As with the Chicken Strip Tease, most of the tasters were from Leaf + Bean, which graciously allowed us to use their space for tasting. Owner Paul, baristas Dylan, Tom, and Alex (and Alex’s husband Grant) were joined by pizza freak and Oklahoma State Rep. Forrest Bennett, Pepperoni King of the Great Plains Robbie C., and Garbage Time Gang All-Star Ben Luschen.

As is my wont to do, we are starting with the worst and working our way down to the (frankly inconceivable) winner. Buckle up, because it’s an indigestion-filled ride.

Domino’s Pizza

What in Lizzo’s name happened here? Despite being the go-to fast food pizza choice of a number of tasters, Domino’s ranked last by a hair (and not a hair found in the pizza, don’t be gross). Rob called the crust “spongy” and the overall product “not great,” while Paul said it was “tough” and had “no flavor.”

Greg’s thoughts: Domino’s had the most pepperoni-per-pie, but the flavors and textures were a let down.

Pizza Hut

Two of the biggest names in the game going this far down the list is bad news. But, in fairness, these were not great pizzas. The highest praise came from Dylan, who said, “It tastes like a standard pizza, which I quite enjoy.” Others were less kind. Tom called it “hard to chew” while Grant proclaimed Pizza Hut’s offering as “pretty much cardboard.” Paul insisted the rest of us had never tasted herbs before, because he was tasting herbs.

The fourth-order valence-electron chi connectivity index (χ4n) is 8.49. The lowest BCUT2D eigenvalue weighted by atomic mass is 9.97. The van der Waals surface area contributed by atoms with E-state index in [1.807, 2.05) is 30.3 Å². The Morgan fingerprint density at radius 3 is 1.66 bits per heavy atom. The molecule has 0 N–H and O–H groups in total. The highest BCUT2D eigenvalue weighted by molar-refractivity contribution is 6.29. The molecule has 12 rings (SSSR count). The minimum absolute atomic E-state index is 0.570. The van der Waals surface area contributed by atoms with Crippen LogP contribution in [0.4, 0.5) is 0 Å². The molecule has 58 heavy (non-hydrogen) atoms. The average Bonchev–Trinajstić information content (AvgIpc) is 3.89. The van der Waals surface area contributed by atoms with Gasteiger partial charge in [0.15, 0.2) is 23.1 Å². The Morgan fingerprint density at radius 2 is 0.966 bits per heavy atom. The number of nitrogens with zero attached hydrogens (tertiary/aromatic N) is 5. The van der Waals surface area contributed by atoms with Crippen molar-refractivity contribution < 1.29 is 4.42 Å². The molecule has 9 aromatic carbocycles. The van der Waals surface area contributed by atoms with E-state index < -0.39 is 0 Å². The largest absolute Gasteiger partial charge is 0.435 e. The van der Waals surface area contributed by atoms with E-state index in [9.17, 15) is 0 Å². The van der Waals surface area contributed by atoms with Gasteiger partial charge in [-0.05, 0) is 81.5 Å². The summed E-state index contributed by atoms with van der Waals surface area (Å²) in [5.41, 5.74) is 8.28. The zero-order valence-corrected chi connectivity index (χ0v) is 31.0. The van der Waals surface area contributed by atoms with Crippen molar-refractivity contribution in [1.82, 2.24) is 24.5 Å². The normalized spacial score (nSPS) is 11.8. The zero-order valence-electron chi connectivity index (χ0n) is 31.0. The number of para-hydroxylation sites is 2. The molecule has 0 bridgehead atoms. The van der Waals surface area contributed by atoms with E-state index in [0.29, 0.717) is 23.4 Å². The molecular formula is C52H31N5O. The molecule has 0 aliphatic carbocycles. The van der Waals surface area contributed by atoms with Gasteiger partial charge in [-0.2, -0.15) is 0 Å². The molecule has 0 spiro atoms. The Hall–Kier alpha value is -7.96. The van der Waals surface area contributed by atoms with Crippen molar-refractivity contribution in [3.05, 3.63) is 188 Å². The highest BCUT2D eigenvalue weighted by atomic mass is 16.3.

Greg’s thoughts: I did not taste herbs. This was, by far, the toughest crust of the bunch and the toppings were not good enough to require so much effort.

Marco’s Pizza

While most of the other offerings were fairly standard during our collective Oklahoma upbringings, Marco’s is fairly new to our market, which led to a lot of curiosity after the tastings and a bit of confusion during. Paul said it was “good” and “spicy.” Actually, he just wrote “good spicy,” so I assume that’s what he meant. Robbie C. and I both confused it for Little Caesars, while Dylan declared it, “a little...bland.” Tom’s extremely forgiving nature meant that, while it was the second-to-worst on their list, they still said it was, “OK, oily, crust is cardboard, overall positive.” Forrest said it was “pretty damn good.”

Greg’s thoughts: I definitely thought this was Little Caesars. One weird note is that the cheese was darker than on the other pizzas and I think it might have been all the grease from the pepperoni and sauce leaching into it. 

Papa John’s